The Nigeria National Petroleum Corporation’s (NNPC) General Manager, Mele Kyari, said the company reduced the official selling price (OSP) of Nigeria’s crude oil grades as parts of a strategy to make Nigerian crude attractive to buyers and to help it regain its share of the global crude oil market, Vanguard reported.

NNPC lowered its OSP by at least $1/b for 20 out of 26 oil grades. NNPC cut the Qua Iboe’s OSP for November to a 0.17 cent premium to the benchmark Dated Brent from $1.07, while it reduced the price of Bonny Light to a seven cent premium and Forcados to a 41 cent discount to Dated Brent, according to Bloomberg.

The reductions took place as the Organization of Petroleum Exporting Countries (OPEC), of which Nigeria is a member, attempts to cut its combined output to a range of 32.5m to 33mb/d in an effort to steady oil markets. Nigeria has said it will be exempt from any production cuts, though final details of such an agreement have yet to be worked out.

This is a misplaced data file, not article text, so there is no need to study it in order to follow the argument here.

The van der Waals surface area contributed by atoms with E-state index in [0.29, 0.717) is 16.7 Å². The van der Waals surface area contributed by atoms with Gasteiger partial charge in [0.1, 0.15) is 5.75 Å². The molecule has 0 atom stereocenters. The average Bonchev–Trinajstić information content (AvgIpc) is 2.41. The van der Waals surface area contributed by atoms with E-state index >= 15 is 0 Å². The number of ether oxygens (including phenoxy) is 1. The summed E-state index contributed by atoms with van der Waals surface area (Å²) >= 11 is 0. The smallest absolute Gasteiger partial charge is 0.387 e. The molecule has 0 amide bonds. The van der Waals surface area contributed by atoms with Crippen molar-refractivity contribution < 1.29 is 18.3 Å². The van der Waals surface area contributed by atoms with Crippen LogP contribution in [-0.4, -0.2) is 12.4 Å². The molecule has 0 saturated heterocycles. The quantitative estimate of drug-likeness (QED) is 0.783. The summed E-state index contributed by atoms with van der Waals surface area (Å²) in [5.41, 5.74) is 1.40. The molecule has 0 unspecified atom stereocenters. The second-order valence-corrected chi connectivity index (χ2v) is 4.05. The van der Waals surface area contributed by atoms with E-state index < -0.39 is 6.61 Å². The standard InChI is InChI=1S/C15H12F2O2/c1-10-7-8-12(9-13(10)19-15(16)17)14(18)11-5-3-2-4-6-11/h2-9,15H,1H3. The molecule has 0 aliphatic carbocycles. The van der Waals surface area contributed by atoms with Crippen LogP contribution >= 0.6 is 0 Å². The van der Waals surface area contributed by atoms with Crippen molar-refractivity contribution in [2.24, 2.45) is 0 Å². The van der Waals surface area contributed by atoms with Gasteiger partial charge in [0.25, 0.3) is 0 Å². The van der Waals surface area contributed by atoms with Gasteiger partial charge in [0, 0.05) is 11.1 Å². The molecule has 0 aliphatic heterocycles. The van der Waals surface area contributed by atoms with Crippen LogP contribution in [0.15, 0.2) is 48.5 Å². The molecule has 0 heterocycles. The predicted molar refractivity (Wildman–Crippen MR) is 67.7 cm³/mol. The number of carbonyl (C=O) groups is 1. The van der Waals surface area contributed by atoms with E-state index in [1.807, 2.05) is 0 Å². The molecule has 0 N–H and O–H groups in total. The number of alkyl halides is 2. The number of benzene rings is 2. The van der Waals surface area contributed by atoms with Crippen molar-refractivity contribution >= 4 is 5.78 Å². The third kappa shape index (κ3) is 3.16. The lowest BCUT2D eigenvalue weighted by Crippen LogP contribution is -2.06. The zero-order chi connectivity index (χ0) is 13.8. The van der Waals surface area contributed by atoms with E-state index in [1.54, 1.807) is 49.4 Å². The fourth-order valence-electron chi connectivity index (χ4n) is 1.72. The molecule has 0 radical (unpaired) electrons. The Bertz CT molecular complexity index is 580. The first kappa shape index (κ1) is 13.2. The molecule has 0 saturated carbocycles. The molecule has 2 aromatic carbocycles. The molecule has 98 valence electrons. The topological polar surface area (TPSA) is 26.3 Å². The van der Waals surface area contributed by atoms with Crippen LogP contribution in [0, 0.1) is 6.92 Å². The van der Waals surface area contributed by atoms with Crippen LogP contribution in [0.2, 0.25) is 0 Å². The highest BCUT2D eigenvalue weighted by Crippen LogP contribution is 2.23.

Like every other producer country, Nigeria is grappling with prices that are less than half what they were in July 2014. What makes the African nation’s situation more acute is a militant campaign that resulted in export flows falling to the lowest in at least 9 years earlier 2016. Shipments are gradually resuming, and lower prices are a sign Nigeria is seeking to become more competitive in an already oversupplied global market.